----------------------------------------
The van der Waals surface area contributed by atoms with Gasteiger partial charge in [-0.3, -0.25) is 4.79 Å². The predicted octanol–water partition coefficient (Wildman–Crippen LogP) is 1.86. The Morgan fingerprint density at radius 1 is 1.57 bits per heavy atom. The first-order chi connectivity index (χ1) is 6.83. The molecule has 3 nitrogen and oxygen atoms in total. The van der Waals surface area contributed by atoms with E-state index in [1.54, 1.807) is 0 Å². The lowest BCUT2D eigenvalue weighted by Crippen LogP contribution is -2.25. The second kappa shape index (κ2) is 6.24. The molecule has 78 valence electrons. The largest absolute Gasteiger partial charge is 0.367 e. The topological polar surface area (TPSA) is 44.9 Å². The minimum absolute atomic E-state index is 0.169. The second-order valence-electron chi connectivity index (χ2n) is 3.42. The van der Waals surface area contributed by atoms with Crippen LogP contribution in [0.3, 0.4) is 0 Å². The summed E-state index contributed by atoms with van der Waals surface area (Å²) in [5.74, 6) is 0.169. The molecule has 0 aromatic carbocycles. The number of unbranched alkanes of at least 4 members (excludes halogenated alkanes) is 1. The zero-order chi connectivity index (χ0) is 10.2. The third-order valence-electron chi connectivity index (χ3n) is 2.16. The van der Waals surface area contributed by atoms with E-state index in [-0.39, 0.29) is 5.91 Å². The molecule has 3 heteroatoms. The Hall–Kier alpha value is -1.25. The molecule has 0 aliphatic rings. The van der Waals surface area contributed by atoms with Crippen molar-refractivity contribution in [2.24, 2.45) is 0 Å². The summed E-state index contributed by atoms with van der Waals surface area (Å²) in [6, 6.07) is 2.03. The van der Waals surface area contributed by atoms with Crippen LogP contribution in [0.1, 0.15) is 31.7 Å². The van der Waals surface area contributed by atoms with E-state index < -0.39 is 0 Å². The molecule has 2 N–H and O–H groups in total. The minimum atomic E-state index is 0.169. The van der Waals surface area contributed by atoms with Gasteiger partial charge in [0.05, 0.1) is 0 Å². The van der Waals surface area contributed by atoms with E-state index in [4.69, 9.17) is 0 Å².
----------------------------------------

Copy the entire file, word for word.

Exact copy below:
The van der Waals surface area contributed by atoms with Gasteiger partial charge in [-0.3, -0.25) is 4.79 Å². The predicted octanol–water partition coefficient (Wildman–Crippen LogP) is 1.86. The Morgan fingerprint density at radius 1 is 1.57 bits per heavy atom. The first-order chi connectivity index (χ1) is 6.83. The molecule has 3 nitrogen and oxygen atoms in total. The van der Waals surface area contributed by atoms with E-state index in [1.54, 1.807) is 0 Å². The lowest BCUT2D eigenvalue weighted by Crippen LogP contribution is -2.25. The second kappa shape index (κ2) is 6.24. The molecule has 78 valence electrons. The largest absolute Gasteiger partial charge is 0.367 e. The topological polar surface area (TPSA) is 44.9 Å². The minimum absolute atomic E-state index is 0.169. The second-order valence-electron chi connectivity index (χ2n) is 3.42. The van der Waals surface area contributed by atoms with Crippen LogP contribution in [0.3, 0.4) is 0 Å². The summed E-state index contributed by atoms with van der Waals surface area (Å²) in [5.74, 6) is 0.169. The molecule has 0 aromatic carbocycles. The number of unbranched alkanes of at least 4 members (excludes halogenated alkanes) is 1. The zero-order chi connectivity index (χ0) is 10.2. The third-order valence-electron chi connectivity index (χ3n) is 2.16. The van der Waals surface area contributed by atoms with E-state index in [-0.39, 0.29) is 5.91 Å². The molecule has 3 heteroatoms. The Hall–Kier alpha value is -1.25. The molecule has 0 aliphatic rings. The van der Waals surface area contributed by atoms with Crippen molar-refractivity contribution in [2.24, 2.45) is 0 Å². The summed E-state index contributed by atoms with van der Waals surface area (Å²) in [6, 6.07) is 2.03. The van der Waals surface area contributed by atoms with Crippen LogP contribution in [0.1, 0.15) is 31.7 Å². The van der Waals surface area contributed by atoms with E-state index < -0.39 is 0 Å². The molecule has 2 N–H and O–H groups in total. The minimum atomic E-state index is 0.169. The van der Waals surface area contributed by atoms with Gasteiger partial charge in [0.05, 0.1) is 0 Å². The van der Waals surface area contributed by atoms with E-state index in [4.69, 9.17) is 0 Å².